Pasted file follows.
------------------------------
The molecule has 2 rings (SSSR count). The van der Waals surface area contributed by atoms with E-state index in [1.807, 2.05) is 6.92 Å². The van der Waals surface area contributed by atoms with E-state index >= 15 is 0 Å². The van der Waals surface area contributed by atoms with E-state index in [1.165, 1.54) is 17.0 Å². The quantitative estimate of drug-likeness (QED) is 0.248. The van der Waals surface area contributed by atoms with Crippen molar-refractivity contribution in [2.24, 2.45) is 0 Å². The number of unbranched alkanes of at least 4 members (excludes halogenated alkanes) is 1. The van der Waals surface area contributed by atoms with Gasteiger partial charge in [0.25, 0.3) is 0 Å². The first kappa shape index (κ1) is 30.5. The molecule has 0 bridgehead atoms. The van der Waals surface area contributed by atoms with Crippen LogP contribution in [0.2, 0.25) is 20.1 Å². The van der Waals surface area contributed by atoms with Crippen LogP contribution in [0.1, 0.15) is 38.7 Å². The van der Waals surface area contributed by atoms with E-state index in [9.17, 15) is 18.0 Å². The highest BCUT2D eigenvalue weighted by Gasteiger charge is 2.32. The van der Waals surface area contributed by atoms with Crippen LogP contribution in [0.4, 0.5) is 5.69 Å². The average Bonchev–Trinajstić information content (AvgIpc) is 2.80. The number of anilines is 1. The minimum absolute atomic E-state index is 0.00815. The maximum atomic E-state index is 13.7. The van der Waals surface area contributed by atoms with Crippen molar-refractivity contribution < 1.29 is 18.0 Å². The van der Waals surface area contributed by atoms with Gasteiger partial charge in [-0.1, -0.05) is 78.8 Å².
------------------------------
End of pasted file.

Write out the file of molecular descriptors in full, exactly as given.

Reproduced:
The molecule has 2 rings (SSSR count). The van der Waals surface area contributed by atoms with E-state index in [1.807, 2.05) is 6.92 Å². The van der Waals surface area contributed by atoms with E-state index >= 15 is 0 Å². The van der Waals surface area contributed by atoms with E-state index in [1.165, 1.54) is 17.0 Å². The quantitative estimate of drug-likeness (QED) is 0.248. The van der Waals surface area contributed by atoms with Crippen molar-refractivity contribution in [2.24, 2.45) is 0 Å². The number of unbranched alkanes of at least 4 members (excludes halogenated alkanes) is 1. The van der Waals surface area contributed by atoms with Gasteiger partial charge in [0.25, 0.3) is 0 Å². The first kappa shape index (κ1) is 30.5. The molecule has 0 bridgehead atoms. The van der Waals surface area contributed by atoms with Crippen LogP contribution in [0.2, 0.25) is 20.1 Å². The van der Waals surface area contributed by atoms with Crippen LogP contribution in [0.1, 0.15) is 38.7 Å². The van der Waals surface area contributed by atoms with E-state index in [9.17, 15) is 18.0 Å². The highest BCUT2D eigenvalue weighted by Gasteiger charge is 2.32. The van der Waals surface area contributed by atoms with Crippen LogP contribution in [0.4, 0.5) is 5.69 Å². The average Bonchev–Trinajstić information content (AvgIpc) is 2.80. The number of anilines is 1. The minimum absolute atomic E-state index is 0.00815. The maximum atomic E-state index is 13.7. The van der Waals surface area contributed by atoms with Crippen molar-refractivity contribution < 1.29 is 18.0 Å². The van der Waals surface area contributed by atoms with Gasteiger partial charge in [-0.1, -0.05) is 78.8 Å².